Thinking Sociologically II

Using theory to untangle complex realities

Thinking Sociologically

You may not use theory to understand your reality, but theory certainly uses you.

Whether you are a teacher, principal, lecturer, student or simply curious, in this short EDDi section Dr Stephen Whitehead answers common questions related to sociological theory.

All of the answers were originally published on Quora.

We offer them (in revised form) via EDDi in the hope that you will acquire some sociological insights into the 21st century.

Treat these articles as a healthy, and heavier, counter-point to all the lighter fluff which gets posted on social media.


What are the advantages of conflict theory in sociology?

One of the first books on sociological theory that I ever read (back in 1990) was titled ‘Conflict Theory’.

However, it didn’t make much of an impression on me at the time and that was because it seemed to me overly simplistic - an attempt at providing a macro-theory for ‘explaining’ human behaviour but ending up with no theory whatsoever - and no convincing explanations.

Which is why I’ve forgot the book’s details and never used it in any of my subsequent research and writings.

Conflict is, of course, endemic to human society and has been throughout history. But once we’ve made that obvious observation what else is there?

Well, quite a lot actually.

Which is where the theory comes in. Because discussion of conflict as an entity in itself is pointless unless you locate it in a specific context, e.g. class, race, or gender.

You can integrate discussions of conflict into any and all of the following macro-sociological theoretical paradigms:

Functionalism (and structural functionalism)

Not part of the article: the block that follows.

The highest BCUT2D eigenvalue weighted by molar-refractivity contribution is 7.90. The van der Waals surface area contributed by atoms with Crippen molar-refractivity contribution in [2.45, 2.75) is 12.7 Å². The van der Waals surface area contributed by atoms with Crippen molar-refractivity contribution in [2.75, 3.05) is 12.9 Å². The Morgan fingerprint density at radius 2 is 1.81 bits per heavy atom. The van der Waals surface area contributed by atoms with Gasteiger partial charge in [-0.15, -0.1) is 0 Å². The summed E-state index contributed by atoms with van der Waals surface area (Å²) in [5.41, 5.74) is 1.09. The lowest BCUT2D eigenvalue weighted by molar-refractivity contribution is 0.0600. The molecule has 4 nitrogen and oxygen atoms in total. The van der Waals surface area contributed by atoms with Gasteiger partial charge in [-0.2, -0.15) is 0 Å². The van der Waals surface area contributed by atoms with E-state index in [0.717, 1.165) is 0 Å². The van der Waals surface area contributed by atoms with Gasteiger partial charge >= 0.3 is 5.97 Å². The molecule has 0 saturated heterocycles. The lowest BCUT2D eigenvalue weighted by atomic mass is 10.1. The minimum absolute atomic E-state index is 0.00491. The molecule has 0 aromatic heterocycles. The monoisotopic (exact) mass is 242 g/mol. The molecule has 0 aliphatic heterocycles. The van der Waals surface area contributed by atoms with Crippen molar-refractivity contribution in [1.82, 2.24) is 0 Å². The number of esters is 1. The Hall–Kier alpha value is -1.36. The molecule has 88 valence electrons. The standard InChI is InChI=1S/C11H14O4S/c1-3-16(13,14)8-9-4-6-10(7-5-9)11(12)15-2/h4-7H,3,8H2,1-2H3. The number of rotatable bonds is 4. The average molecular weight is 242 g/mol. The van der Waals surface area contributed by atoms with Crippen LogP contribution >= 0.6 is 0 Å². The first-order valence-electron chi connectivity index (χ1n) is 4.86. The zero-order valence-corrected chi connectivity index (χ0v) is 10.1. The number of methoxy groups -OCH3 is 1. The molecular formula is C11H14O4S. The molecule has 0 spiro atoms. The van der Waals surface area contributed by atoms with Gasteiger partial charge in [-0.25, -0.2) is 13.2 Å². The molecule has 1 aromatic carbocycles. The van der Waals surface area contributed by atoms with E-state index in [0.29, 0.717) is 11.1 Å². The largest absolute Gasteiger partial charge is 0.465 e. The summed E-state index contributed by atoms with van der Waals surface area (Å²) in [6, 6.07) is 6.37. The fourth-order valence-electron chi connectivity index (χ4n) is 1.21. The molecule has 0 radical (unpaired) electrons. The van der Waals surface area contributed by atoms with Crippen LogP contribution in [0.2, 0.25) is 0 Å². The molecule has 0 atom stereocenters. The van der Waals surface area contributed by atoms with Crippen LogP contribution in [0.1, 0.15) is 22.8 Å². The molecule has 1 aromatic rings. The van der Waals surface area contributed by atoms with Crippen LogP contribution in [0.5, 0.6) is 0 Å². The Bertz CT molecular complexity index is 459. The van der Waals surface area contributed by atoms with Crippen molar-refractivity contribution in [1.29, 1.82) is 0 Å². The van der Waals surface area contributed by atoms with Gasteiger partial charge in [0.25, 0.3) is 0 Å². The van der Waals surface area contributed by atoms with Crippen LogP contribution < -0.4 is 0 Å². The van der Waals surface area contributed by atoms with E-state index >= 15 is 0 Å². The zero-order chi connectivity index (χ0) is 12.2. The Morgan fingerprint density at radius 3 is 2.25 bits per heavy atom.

Symbolic Interactionism

Marxism and Neo-Marxism (and labour process theory)

Structuralism (and structuration theory)

Feminism (and the critical studies of men and masculinities)

Postmodernism (and cyber theory)

Post-colonial theory (and critical race theory, Third World theory)

Poststructuralism (and deconstructionalism)

The most obvious candidates for integrating discussions of conflict are Marxism, Neo-Marxism, Post-colonial and feminist theories. But the first question you need to answer is what model of power are you using?

If you are using a juridico-discursive model of power then these three major theories work well. However, if you are using a poststructuralist model of power then conflict becomes more complex and less based on material issues and more to do with identity.

So be aware that the theoretical basis and context for your discussion of conflict will largely determine the strengths and weaknesses which configure your analysis.

Do not go looking for ‘right or wrong’ answers and neither expect to develop a single ‘answer’ to all of humanity’s dilemmas regards conflict.

If you are studying sociology the pathway forward is via intellectual critical analysis, not simple but inevitably wrong-headed ‘solutions’.

Dr Stephen Whitehead

Since 2017, Dr Stephen Whitehead has answered over 10,500 Quora questions, mostly on relationships, education, sociology, life and living, and philosophy. To date, his answers have received approximately 3.2 million views increasing at the rate 60,000 views a month. He has nearly 1000 followers.

Stephen’s latest book (International Schooling: The Teacher’s Guide) is available via: